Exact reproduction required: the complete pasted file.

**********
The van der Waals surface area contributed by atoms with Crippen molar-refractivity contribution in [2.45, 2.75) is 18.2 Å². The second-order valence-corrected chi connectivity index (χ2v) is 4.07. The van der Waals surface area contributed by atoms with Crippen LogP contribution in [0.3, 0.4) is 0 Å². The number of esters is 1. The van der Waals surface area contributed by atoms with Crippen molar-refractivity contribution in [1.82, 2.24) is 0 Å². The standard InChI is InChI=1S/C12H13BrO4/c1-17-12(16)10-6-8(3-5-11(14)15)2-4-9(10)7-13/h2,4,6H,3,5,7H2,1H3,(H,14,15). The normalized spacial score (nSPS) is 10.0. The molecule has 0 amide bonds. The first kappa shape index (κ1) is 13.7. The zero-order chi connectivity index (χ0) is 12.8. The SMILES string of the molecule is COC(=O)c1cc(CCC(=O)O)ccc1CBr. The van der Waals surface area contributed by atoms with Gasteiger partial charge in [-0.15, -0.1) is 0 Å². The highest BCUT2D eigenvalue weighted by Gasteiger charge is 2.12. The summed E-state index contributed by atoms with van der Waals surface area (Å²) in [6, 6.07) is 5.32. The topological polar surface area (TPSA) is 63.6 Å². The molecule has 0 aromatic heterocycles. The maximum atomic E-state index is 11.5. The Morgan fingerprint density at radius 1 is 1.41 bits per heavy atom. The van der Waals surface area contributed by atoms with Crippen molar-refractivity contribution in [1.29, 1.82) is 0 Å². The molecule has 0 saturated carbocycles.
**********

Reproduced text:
The van der Waals surface area contributed by atoms with Crippen molar-refractivity contribution in [2.45, 2.75) is 18.2 Å². The second-order valence-corrected chi connectivity index (χ2v) is 4.07. The van der Waals surface area contributed by atoms with Crippen LogP contribution in [0.3, 0.4) is 0 Å². The number of esters is 1. The van der Waals surface area contributed by atoms with Crippen molar-refractivity contribution in [1.82, 2.24) is 0 Å². The standard InChI is InChI=1S/C12H13BrO4/c1-17-12(16)10-6-8(3-5-11(14)15)2-4-9(10)7-13/h2,4,6H,3,5,7H2,1H3,(H,14,15). The normalized spacial score (nSPS) is 10.0. The molecule has 0 amide bonds. The first kappa shape index (κ1) is 13.7. The zero-order chi connectivity index (χ0) is 12.8. The SMILES string of the molecule is COC(=O)c1cc(CCC(=O)O)ccc1CBr. The van der Waals surface area contributed by atoms with Gasteiger partial charge in [-0.15, -0.1) is 0 Å². The highest BCUT2D eigenvalue weighted by Gasteiger charge is 2.12. The summed E-state index contributed by atoms with van der Waals surface area (Å²) in [6, 6.07) is 5.32. The topological polar surface area (TPSA) is 63.6 Å². The molecule has 0 aromatic heterocycles. The maximum atomic E-state index is 11.5. The Morgan fingerprint density at radius 1 is 1.41 bits per heavy atom. The van der Waals surface area contributed by atoms with Crippen molar-refractivity contribution in [1.29, 1.82) is 0 Å². The molecule has 0 saturated carbocycles.